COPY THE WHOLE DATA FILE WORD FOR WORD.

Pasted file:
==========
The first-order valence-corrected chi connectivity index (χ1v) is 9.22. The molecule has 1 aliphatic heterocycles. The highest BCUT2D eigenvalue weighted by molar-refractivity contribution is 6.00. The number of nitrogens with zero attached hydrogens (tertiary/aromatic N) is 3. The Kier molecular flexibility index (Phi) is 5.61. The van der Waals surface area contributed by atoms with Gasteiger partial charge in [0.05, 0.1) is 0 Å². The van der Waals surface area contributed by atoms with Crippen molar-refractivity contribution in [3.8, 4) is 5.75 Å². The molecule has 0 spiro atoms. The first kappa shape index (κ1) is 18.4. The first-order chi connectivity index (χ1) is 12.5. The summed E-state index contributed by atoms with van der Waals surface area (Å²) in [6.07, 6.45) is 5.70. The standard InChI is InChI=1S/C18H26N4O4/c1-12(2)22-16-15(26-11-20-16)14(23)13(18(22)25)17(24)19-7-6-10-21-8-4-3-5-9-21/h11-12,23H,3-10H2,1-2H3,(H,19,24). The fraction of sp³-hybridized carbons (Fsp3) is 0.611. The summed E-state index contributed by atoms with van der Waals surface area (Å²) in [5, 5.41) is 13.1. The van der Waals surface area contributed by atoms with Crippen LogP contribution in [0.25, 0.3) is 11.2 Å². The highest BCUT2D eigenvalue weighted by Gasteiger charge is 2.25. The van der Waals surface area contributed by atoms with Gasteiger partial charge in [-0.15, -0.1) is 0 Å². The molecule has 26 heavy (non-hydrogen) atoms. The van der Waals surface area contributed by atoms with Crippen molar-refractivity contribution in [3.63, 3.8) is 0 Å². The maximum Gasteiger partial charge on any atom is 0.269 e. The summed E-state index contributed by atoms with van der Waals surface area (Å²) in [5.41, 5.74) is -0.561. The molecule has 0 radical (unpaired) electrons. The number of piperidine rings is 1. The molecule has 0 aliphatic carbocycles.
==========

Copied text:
The first-order valence-corrected chi connectivity index (χ1v) is 9.22. The molecule has 1 aliphatic heterocycles. The highest BCUT2D eigenvalue weighted by molar-refractivity contribution is 6.00. The number of nitrogens with zero attached hydrogens (tertiary/aromatic N) is 3. The Kier molecular flexibility index (Phi) is 5.61. The van der Waals surface area contributed by atoms with Gasteiger partial charge in [0.05, 0.1) is 0 Å². The van der Waals surface area contributed by atoms with Crippen molar-refractivity contribution in [3.8, 4) is 5.75 Å². The molecule has 0 spiro atoms. The first kappa shape index (κ1) is 18.4. The first-order chi connectivity index (χ1) is 12.5. The summed E-state index contributed by atoms with van der Waals surface area (Å²) in [6.07, 6.45) is 5.70. The standard InChI is InChI=1S/C18H26N4O4/c1-12(2)22-16-15(26-11-20-16)14(23)13(18(22)25)17(24)19-7-6-10-21-8-4-3-5-9-21/h11-12,23H,3-10H2,1-2H3,(H,19,24). The fraction of sp³-hybridized carbons (Fsp3) is 0.611. The summed E-state index contributed by atoms with van der Waals surface area (Å²) in [5, 5.41) is 13.1. The van der Waals surface area contributed by atoms with Crippen LogP contribution in [0.25, 0.3) is 11.2 Å². The highest BCUT2D eigenvalue weighted by Gasteiger charge is 2.25. The van der Waals surface area contributed by atoms with Gasteiger partial charge in [-0.15, -0.1) is 0 Å². The molecule has 26 heavy (non-hydrogen) atoms. The van der Waals surface area contributed by atoms with Crippen molar-refractivity contribution in [3.63, 3.8) is 0 Å². The maximum Gasteiger partial charge on any atom is 0.269 e. The summed E-state index contributed by atoms with van der Waals surface area (Å²) in [5.41, 5.74) is -0.561. The molecule has 0 radical (unpaired) electrons. The number of piperidine rings is 1. The molecule has 0 aliphatic carbocycles.